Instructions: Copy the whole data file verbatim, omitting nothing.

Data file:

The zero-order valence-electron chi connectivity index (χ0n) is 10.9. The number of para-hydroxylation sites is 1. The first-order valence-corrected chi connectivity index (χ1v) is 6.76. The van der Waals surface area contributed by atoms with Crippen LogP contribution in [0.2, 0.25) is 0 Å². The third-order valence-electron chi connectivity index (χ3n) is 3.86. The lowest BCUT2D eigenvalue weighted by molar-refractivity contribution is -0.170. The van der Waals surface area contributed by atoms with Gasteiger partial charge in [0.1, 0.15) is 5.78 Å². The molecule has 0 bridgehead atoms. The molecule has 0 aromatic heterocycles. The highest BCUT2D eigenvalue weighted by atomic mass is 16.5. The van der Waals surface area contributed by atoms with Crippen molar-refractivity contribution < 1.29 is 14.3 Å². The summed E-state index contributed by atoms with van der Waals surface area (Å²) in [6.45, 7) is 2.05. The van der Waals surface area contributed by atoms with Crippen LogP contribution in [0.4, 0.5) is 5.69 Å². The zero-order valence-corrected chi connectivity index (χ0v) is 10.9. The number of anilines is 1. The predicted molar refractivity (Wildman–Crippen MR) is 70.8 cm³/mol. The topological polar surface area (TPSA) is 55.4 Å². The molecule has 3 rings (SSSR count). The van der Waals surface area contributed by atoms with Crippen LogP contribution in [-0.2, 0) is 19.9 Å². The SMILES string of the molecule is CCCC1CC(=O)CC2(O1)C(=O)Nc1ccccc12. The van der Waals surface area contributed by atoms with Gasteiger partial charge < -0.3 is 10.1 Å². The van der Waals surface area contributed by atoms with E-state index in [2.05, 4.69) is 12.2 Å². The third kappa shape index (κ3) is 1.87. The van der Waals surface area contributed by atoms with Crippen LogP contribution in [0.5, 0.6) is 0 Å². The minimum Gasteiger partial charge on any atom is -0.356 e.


The zero-order valence-electron chi connectivity index (χ0n) is 10.9. The number of para-hydroxylation sites is 1. The first-order valence-corrected chi connectivity index (χ1v) is 6.76. The van der Waals surface area contributed by atoms with Crippen LogP contribution in [0.2, 0.25) is 0 Å². The third-order valence-electron chi connectivity index (χ3n) is 3.86. The lowest BCUT2D eigenvalue weighted by molar-refractivity contribution is -0.170. The van der Waals surface area contributed by atoms with Gasteiger partial charge in [0.1, 0.15) is 5.78 Å². The molecule has 0 bridgehead atoms. The molecule has 0 aromatic heterocycles. The highest BCUT2D eigenvalue weighted by atomic mass is 16.5. The van der Waals surface area contributed by atoms with Crippen molar-refractivity contribution < 1.29 is 14.3 Å². The summed E-state index contributed by atoms with van der Waals surface area (Å²) in [6.45, 7) is 2.05. The van der Waals surface area contributed by atoms with Crippen LogP contribution in [0.4, 0.5) is 5.69 Å². The zero-order valence-corrected chi connectivity index (χ0v) is 10.9. The number of anilines is 1. The predicted molar refractivity (Wildman–Crippen MR) is 70.8 cm³/mol. The topological polar surface area (TPSA) is 55.4 Å². The molecule has 3 rings (SSSR count). The van der Waals surface area contributed by atoms with Crippen LogP contribution in [-0.2, 0) is 19.9 Å². The SMILES string of the molecule is CCCC1CC(=O)CC2(O1)C(=O)Nc1ccccc12. The van der Waals surface area contributed by atoms with Gasteiger partial charge < -0.3 is 10.1 Å². The van der Waals surface area contributed by atoms with E-state index in [2.05, 4.69) is 12.2 Å². The third kappa shape index (κ3) is 1.87. The van der Waals surface area contributed by atoms with Crippen LogP contribution in [0.5, 0.6) is 0 Å². The minimum Gasteiger partial charge on any atom is -0.356 e.